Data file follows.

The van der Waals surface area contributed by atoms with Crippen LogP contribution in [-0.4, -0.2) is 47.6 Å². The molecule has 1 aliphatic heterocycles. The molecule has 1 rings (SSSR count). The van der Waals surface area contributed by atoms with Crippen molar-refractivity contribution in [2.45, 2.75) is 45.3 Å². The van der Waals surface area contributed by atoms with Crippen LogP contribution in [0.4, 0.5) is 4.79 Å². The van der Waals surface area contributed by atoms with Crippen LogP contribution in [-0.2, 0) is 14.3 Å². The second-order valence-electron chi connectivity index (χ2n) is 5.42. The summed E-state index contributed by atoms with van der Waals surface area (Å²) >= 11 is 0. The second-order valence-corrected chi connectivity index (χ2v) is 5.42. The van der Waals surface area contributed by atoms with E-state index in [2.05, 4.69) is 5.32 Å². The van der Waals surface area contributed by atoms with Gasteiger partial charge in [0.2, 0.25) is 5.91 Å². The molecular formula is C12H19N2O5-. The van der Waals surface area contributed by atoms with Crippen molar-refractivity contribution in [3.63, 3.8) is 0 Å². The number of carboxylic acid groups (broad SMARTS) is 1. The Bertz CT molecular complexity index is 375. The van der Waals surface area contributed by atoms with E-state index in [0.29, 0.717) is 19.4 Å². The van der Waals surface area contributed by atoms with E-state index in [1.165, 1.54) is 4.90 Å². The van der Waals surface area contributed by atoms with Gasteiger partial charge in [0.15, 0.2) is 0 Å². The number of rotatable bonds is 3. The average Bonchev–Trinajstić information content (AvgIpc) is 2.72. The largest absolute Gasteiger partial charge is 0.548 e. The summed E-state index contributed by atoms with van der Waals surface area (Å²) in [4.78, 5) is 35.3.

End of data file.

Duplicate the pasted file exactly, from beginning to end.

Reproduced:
The van der Waals surface area contributed by atoms with Crippen LogP contribution in [-0.4, -0.2) is 47.6 Å². The molecule has 1 aliphatic heterocycles. The molecule has 1 rings (SSSR count). The van der Waals surface area contributed by atoms with Crippen molar-refractivity contribution in [2.45, 2.75) is 45.3 Å². The van der Waals surface area contributed by atoms with Crippen LogP contribution in [0.4, 0.5) is 4.79 Å². The van der Waals surface area contributed by atoms with Crippen LogP contribution in [-0.2, 0) is 14.3 Å². The second-order valence-electron chi connectivity index (χ2n) is 5.42. The summed E-state index contributed by atoms with van der Waals surface area (Å²) >= 11 is 0. The second-order valence-corrected chi connectivity index (χ2v) is 5.42. The van der Waals surface area contributed by atoms with E-state index in [2.05, 4.69) is 5.32 Å². The van der Waals surface area contributed by atoms with Gasteiger partial charge in [0.2, 0.25) is 5.91 Å². The molecular formula is C12H19N2O5-. The van der Waals surface area contributed by atoms with Crippen molar-refractivity contribution in [3.63, 3.8) is 0 Å². The number of carboxylic acid groups (broad SMARTS) is 1. The Bertz CT molecular complexity index is 375. The van der Waals surface area contributed by atoms with E-state index in [0.29, 0.717) is 19.4 Å². The van der Waals surface area contributed by atoms with E-state index in [1.165, 1.54) is 4.90 Å². The van der Waals surface area contributed by atoms with Gasteiger partial charge in [0.15, 0.2) is 0 Å². The number of rotatable bonds is 3. The average Bonchev–Trinajstić information content (AvgIpc) is 2.72. The largest absolute Gasteiger partial charge is 0.548 e. The summed E-state index contributed by atoms with van der Waals surface area (Å²) in [4.78, 5) is 35.3.